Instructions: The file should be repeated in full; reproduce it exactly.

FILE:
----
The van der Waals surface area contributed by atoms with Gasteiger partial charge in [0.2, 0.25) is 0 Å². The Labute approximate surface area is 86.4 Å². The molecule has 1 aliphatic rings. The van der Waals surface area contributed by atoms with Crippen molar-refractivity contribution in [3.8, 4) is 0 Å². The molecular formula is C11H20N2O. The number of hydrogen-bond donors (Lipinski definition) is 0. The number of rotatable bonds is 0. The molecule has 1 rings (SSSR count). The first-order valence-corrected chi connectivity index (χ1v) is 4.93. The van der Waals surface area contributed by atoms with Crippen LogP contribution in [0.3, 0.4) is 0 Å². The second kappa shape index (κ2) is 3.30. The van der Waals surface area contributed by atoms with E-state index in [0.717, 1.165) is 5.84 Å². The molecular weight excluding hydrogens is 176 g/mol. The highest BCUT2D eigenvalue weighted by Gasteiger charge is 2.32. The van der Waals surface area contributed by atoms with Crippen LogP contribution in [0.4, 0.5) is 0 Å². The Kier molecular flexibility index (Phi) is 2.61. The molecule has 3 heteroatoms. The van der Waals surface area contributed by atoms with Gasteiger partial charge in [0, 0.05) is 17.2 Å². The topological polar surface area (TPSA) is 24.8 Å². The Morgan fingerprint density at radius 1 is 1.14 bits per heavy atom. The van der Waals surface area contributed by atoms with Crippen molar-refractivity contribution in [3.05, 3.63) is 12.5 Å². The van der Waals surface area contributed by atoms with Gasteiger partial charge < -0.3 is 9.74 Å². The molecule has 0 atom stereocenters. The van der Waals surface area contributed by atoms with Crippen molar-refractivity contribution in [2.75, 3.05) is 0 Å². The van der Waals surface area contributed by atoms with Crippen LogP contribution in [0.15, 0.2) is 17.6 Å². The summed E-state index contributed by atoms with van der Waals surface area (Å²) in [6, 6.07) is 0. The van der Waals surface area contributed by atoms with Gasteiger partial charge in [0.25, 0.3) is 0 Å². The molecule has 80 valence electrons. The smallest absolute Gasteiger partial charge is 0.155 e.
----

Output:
The van der Waals surface area contributed by atoms with Gasteiger partial charge in [0.2, 0.25) is 0 Å². The Labute approximate surface area is 86.4 Å². The molecule has 1 aliphatic rings. The van der Waals surface area contributed by atoms with Crippen molar-refractivity contribution in [3.8, 4) is 0 Å². The molecular formula is C11H20N2O. The number of hydrogen-bond donors (Lipinski definition) is 0. The number of rotatable bonds is 0. The molecule has 1 rings (SSSR count). The first-order valence-corrected chi connectivity index (χ1v) is 4.93. The van der Waals surface area contributed by atoms with Crippen LogP contribution in [0.3, 0.4) is 0 Å². The second kappa shape index (κ2) is 3.30. The van der Waals surface area contributed by atoms with E-state index in [0.717, 1.165) is 5.84 Å². The molecular weight excluding hydrogens is 176 g/mol. The highest BCUT2D eigenvalue weighted by Gasteiger charge is 2.32. The van der Waals surface area contributed by atoms with Crippen LogP contribution in [0.4, 0.5) is 0 Å². The Kier molecular flexibility index (Phi) is 2.61. The molecule has 3 heteroatoms. The van der Waals surface area contributed by atoms with Gasteiger partial charge in [0, 0.05) is 17.2 Å². The topological polar surface area (TPSA) is 24.8 Å². The Morgan fingerprint density at radius 1 is 1.14 bits per heavy atom. The van der Waals surface area contributed by atoms with Crippen molar-refractivity contribution in [3.05, 3.63) is 12.5 Å². The van der Waals surface area contributed by atoms with Gasteiger partial charge < -0.3 is 9.74 Å². The molecule has 0 atom stereocenters. The van der Waals surface area contributed by atoms with Crippen molar-refractivity contribution in [2.75, 3.05) is 0 Å². The van der Waals surface area contributed by atoms with Crippen LogP contribution in [0.15, 0.2) is 17.6 Å². The summed E-state index contributed by atoms with van der Waals surface area (Å²) in [6, 6.07) is 0. The van der Waals surface area contributed by atoms with Gasteiger partial charge in [0.25, 0.3) is 0 Å². The molecule has 80 valence electrons. The smallest absolute Gasteiger partial charge is 0.155 e.